Alternative Electronic Medical Record (EMR)

Alternative Electronic Medical Record (EMR)

I spend a lot of time in the EMR. EMR's certainly have their issues but overall for my practice it has been a net gain. As best I can tell, the only pseudo-medical module in my EMR is one for acupuncture.

One of the handy features of the EMR is the ability to see labs and notes of my patients in other hospital systems that use the same EMR. In Portland they all use EPIC and includes the local ND school/clinic where I have seen a few chart notes on my patients.

However, the EMR is not geared towards alternative medicine, and in the US where there is a need, someone will will the need. Power2Practice

is an essential software solution designed for Integrative and Functional Medicine.

They offer some interesting features that would benefit an integrative medical practitioner.

They can create custom compounds, access more than 30 IV therapy protocols, order labs from 'specialty' labs,  use integrative medicine specific forms and questionnaires, and be able to choose from 30,000 nutraceuticals with a patient-direct supplement ordering and distribution program in the works:

Soon, you'll be able to grow your vitamin and supplement revenue, increase reorders, decrease inventory costs, and improve patient adherence by using our online vitamin & supplement function. Your patient will receive an email and link to their secure patient portal, noting that an action is needed. In the portal, the patient will be directed to their private shopping cart, pre-populated with the recommended products. They input payment information, and the product is drop-shipped to their location. The order is automatically recorded in their P2P records.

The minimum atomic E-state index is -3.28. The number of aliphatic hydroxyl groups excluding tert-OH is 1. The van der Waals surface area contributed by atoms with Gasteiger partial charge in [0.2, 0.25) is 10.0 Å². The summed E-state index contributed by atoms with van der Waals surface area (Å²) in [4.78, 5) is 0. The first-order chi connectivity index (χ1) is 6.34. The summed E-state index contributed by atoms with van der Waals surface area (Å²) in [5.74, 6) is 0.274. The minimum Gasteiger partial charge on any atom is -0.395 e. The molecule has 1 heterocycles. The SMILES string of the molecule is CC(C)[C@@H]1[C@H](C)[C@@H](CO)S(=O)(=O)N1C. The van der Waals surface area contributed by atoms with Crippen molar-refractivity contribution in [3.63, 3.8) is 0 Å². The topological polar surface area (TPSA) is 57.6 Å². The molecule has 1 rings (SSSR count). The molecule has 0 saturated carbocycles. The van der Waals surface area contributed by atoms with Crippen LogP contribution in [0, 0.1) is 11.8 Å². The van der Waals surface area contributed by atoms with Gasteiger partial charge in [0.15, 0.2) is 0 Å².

Completely bypassing the AMA ethical guidelines,

(1) Physicians who choose to sell health-related products from their offices should not sell any health-related products whose claims of benefit lack scientific validity. When judging the efficacy of a product, physicians should rely on peer-reviewed literature and other unbiased scientific sources that review evidence in a sound, systematic, and reliable fashion.

I suppose the prescribing doctor will know which of the 30,000 nutraceuticals meet that standard.

(2) Because of the risk of patient exploitation and the potential to demean the profession of medicine, physicians who choose to sell health-related products from their offices must take steps to minimize their financial conflicts of interest.

No worries since with the EMR they are not, of course, technically selling the products in their office, but on a portal.

All that plus the usual charting and scheduling modules.

They do offer one feature I can't really understand the utility of:

Custom Lab Ranges 

Create custom reference ranges for lab work.

Usually the reference range of, say, the white cell count is determined by the lab doing the test. The lab measures 100 or a 1000 normal people with a given methodology. This usually results in a tight bell curve of values and the normal range is then determined by several methods.

Different labs may have slightly different reference ranges and, depending on the test, there may be gender or racial differences. My estrogen level is hopefully not the same as my wives.

I don't get to decide what is a normal reference range, that is determined by the lab and the test being done. I don't get to say the lower limit of the white cell count is now 9.

Altering the lab reference range in my opinion would be like inflating the numbers at your inauguration; it turns the reference range into an alternative fact.

As best I can tell from the website, the reason for custom reference ranges is to assign goals for whatever I would consider to be an optimal lab value, but that is not what a reference range is. I can't tell from the website if, when the patient logs on the portal to see their labs, such an important distinction is made. I am probably missing something.

Laboratory values are very powerful for many patients. Being able to alter the reference range offers great potential for abuse by the unethical. Good thing that isn't going to occur with integrative medical practitioners.

Points of Interest 04/07/2017
Points of Interest 04/06/2017